Results 1 to 10 of 10

Thread: Brisbane couriermail article on botched births?

  1. #1
    lindie Guest

    Exclamation Brisbane couriermail article on botched births?

    thought I would post this article I read the article and we are currently looking into our own birth and up and coming birth so this was a good read!!!!

    New mums in crisis

    March 24, 2007 11:00pm


    A CRISIS in Queensland's maternity service is leaving one in three mothers traumatised and endangering the health of their babies.

    A Sunday Mail investigation has revealed shocking lapses in care in overcrowded maternity units, with mothers going into labour in corridors and others pressured into having unnecessary caesarean deliveries.

    Poor post-natal care has led to some women needing emergency hysterectomies after developing avoidable infections.

    A new study by Jenny Gamble, state president of the Australian College of Midwives, has found 30 per cent of mums experience symptoms of psychological stress after giving birth in Queensland hospitals.

    Lobby group the Maternity Coalition said overcrowding was now a problem statewide following the closure of 38 maternity units.

    In rural Queensland, a different study shows five women a week give birth before reaching a hospital with specialised maternity care.

    The State Government was warned of the appalling state of maternity services two years ago, but midwives say it has so far failed to help frontline staff or their patients.



    A Sunshine Coast couple have launched a court action against Queensland Health, alleging their son was born with cerebral palsy as a result of an emergency caesarean.

    On Thursday, an inquest was told that a young Brisbane mother suffered a fatal brain haemorrhage after another caesarean delivery.

    Maternity Coalition president Joanne Smethurst said Australia's standard of care was almost "Third World".

    "The health of mothers and babies is suffering every day, but the Government has wasted two years doing nothing," she said, adding that hospitals were encouraging women to be induced and undergo caesareans because of a shortage of midwives and beds.

    Queensland has a caesarean rate of 32 per cent. The World Health Organisation recommends 10-15 per cent.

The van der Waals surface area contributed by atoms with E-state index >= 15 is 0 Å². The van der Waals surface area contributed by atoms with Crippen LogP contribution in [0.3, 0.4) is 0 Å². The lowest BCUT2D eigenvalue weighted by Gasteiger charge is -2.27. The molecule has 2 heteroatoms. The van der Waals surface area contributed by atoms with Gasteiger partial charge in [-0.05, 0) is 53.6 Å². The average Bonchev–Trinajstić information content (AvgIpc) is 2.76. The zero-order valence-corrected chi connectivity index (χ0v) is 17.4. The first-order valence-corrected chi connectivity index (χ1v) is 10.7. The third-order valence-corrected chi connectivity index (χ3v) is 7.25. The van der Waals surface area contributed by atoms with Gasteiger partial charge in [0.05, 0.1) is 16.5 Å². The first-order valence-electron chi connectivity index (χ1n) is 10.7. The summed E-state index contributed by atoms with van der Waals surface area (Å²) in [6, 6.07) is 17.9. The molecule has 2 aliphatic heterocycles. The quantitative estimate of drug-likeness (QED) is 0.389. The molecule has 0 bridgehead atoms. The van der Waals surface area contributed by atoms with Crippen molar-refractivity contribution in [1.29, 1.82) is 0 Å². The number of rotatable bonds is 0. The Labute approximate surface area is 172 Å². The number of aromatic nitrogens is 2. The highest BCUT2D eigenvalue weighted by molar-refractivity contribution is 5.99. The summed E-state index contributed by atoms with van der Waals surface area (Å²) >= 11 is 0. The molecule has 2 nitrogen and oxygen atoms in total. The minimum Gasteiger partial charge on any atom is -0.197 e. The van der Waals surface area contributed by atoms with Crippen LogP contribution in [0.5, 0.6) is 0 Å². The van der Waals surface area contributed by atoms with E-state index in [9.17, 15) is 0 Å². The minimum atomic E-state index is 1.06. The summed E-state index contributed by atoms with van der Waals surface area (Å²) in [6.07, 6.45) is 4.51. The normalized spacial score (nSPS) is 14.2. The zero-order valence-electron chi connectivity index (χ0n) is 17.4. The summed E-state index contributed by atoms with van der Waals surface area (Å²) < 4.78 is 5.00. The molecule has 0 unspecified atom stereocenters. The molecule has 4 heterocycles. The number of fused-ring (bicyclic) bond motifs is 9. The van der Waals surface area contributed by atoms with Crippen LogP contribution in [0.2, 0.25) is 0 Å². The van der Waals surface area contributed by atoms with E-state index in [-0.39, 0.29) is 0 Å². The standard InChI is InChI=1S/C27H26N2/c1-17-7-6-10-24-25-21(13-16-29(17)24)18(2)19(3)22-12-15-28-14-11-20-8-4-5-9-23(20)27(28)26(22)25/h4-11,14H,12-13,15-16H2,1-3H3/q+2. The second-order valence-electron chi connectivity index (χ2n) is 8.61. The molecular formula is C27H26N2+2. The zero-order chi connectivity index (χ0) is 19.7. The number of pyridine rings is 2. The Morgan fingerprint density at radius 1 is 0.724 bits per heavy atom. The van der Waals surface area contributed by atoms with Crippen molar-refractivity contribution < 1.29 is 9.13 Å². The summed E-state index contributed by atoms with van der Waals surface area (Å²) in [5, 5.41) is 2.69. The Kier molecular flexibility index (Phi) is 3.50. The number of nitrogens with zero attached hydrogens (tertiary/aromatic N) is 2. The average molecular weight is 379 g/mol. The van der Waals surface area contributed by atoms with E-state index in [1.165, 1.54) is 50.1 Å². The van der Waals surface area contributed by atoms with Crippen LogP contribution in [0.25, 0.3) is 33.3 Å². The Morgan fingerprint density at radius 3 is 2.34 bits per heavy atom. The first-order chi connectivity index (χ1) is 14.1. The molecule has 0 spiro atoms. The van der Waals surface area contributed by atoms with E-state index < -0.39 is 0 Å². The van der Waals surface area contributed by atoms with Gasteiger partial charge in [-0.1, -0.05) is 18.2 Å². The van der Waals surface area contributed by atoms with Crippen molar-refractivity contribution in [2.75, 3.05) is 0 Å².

Dr Gamble, who also runs the midwifery program at Griffith University, wants a community midwife scheme introduced:

    "We know what the problems are, we just need the Government to get on with it."

    Since 1995, Queensland Health has received 20 reports on the state of its maternity services.

    The most recent, presented by the department's maternity services steering committee, said action was needed to improve care for women in rural areas and called for the introduction of post-birth care for all.

    In the past two years, the steering committee has spent almost $1 million on paperwork to prepare for the creation of yet another committee on the crisis.

    Steering committee chairwoman Cherrell Hirst said State Cabinet still had to approve the second committee and would make a decision by the end of the month.

    She said it could be four years before any improvements in care were seen.

    "Stage one was setting up the interim committee, ahead of establishing the second committee," she said.

    Opposition health spokesman John-Paul Langbroek said the situation was outrageous.

    "We get review after taskforce after investigation, and meanwhile services suffer," he said.

    A spokeswoman for Queensland Health said "moves are under way" for change. The Gold Coast Health Service District Birthing Centre, opened in May 2006, offers an "alternative model of care for birthing", but nothing has been rolled out state-wide.


    Lindie- Not too sure what everyone else thinks but being a c/s mum myself these are huge statistics!!!!!!!!!

  2. #2

    Join Date
    Jun 2006
    Location
    Gold Coast, Australia
    Posts
    1,618

    Default

    Those rates are alarming - this just makes me more nervous about birthing here in the public system But when you've got no choice, right?

  3. #3

    Join Date
    Oct 2003
    Location
    Forestville NSW
    Posts
    8,944

    Default

    I think there are ways to have a successful empowering birth, but you have to bring your own decisions & support with you in the public system. My first child was an emergency c/s and my second a VBAC. I had to fight for the VBAC very hard in the public system, but I know with a private OB I wouldn't have even had the option. I had to make sure I had birth support and make decisions well before labour.

  4. #4

    Join Date
    Feb 2003
    Location
    Melbourne, Victoria, Australia, Australia
    Posts
    8,980

    Default

    Christy is exactly right, no matter what state you are in, if you want a certain birth, you have to educate yourself and surround yourself with choices and support to hold your choices and beliefs for you. If you leave it up to chance or at the mercy of the system you can easily, but sadly become a statistic.
    Kelly xx

    Creator of BellyBelly.com.au, doula, writer and mother of three amazing children